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Union Solidarity and Development Party’s secretary and the Lower House’s Banks and Monetary Development Committee chair Aung Thaung sat down with DVB’s Than Win Htut to talk about the country’s reform process and the state of its finance sector
As a house member taking part in Burma’s reforms, what are your positive and negative impressions of the process? And what do you expect in the future?
I am content to be taking part in this as a member of the house and attending parliamentary sessions. However, we have been out of touch with the parliamentary system for about 40 to 50 years so not everyone is experienced.
For me, I was around during the AFPFL [Anti-Fascist People’s Freedom League] era – although I didn’t attend the parliament then, I read about it as a hobby. Since there are more people [who have no experience working within a parliamentary governing system] our parliament is [inexperienced] and we are unseasoned with democratisation – so we have difficulties.
You said there are difficulties. Can you give us examples?
We were under the BSPP’s one-party ruling system for 26 years and 22 years under the military government so we have rather limited political experience. And now that democracy and politics are being given precedence – some [people] are confused, some are [adapting] slowly and there are also those working all the time – so this has to be considered and dealt with.
There are some individuals, out of goodwill, who are very keen to expedite the process, but we don’t have the right circumstances for that. Our parliament buildings are in very nice shape, very grand, and surely we can be proud of it. But to work with real determination, we still need a lot of knowledge and experience.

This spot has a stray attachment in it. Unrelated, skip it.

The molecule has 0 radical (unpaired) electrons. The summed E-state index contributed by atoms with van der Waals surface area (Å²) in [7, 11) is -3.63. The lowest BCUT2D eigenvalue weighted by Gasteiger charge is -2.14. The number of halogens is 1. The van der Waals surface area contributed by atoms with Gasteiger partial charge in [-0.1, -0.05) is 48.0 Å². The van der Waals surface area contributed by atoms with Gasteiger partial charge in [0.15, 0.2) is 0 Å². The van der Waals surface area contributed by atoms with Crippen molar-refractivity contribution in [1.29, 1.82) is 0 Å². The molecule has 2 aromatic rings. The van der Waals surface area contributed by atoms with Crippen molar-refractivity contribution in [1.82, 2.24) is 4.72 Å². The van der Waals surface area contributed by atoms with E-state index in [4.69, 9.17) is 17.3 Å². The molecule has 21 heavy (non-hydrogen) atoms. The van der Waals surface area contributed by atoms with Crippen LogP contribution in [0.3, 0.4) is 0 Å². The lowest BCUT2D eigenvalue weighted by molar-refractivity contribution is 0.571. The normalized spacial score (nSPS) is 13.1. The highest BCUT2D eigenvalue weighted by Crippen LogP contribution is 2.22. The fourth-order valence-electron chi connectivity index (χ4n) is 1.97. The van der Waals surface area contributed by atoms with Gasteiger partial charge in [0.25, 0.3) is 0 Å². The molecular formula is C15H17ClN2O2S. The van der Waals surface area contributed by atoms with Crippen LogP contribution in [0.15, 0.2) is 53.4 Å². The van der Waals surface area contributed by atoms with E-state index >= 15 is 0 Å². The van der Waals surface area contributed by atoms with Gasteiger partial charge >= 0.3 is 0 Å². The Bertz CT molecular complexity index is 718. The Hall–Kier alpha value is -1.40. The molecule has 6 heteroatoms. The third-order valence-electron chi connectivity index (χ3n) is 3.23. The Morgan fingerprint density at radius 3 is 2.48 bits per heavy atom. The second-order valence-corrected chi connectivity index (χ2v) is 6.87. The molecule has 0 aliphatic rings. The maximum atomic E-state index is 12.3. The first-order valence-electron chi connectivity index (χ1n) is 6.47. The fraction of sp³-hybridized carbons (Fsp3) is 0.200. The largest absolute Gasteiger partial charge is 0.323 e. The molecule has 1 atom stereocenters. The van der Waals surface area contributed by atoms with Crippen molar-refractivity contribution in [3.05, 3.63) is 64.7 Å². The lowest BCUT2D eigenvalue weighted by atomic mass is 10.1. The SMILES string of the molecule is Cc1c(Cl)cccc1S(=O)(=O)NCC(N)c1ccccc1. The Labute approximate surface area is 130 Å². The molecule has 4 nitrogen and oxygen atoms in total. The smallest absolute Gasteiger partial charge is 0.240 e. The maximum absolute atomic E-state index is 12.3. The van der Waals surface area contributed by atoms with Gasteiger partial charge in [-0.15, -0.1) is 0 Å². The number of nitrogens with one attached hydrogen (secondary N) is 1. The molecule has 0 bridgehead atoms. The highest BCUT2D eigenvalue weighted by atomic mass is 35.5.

As we were isolated from other countries, we have limited experience and strategies to work off of. It requires us to discuss which laws to abolish, which to approve and adopt while studying the realities on the ground in different areas across the country.
So there are those [in the reform process] who want to take haste and those who want to take it slow – where do you see yourself on this spectrum? Are you one of those moving with haste or taking it slow?
Neither. I want to go at a pace where everyone can get involved – the hasty ones and the slow ones alike. This is where I am. And this is how we are going to minimise errors, to precisely and fully understand what is really necessary without making mistakes for others to point out.
I want it to be solid – if [we] move to quickly then some may get left behind, and some things may be overlooked and if that happens, we will receive a lot of criticism from the people. So in order to solidify the democratic reforms and the democratisation process, we have to try and minimise these errors.
There are different opinions as to whether changes have come or haven’t yet come in the year since the new government was sworn in. What is your opinion?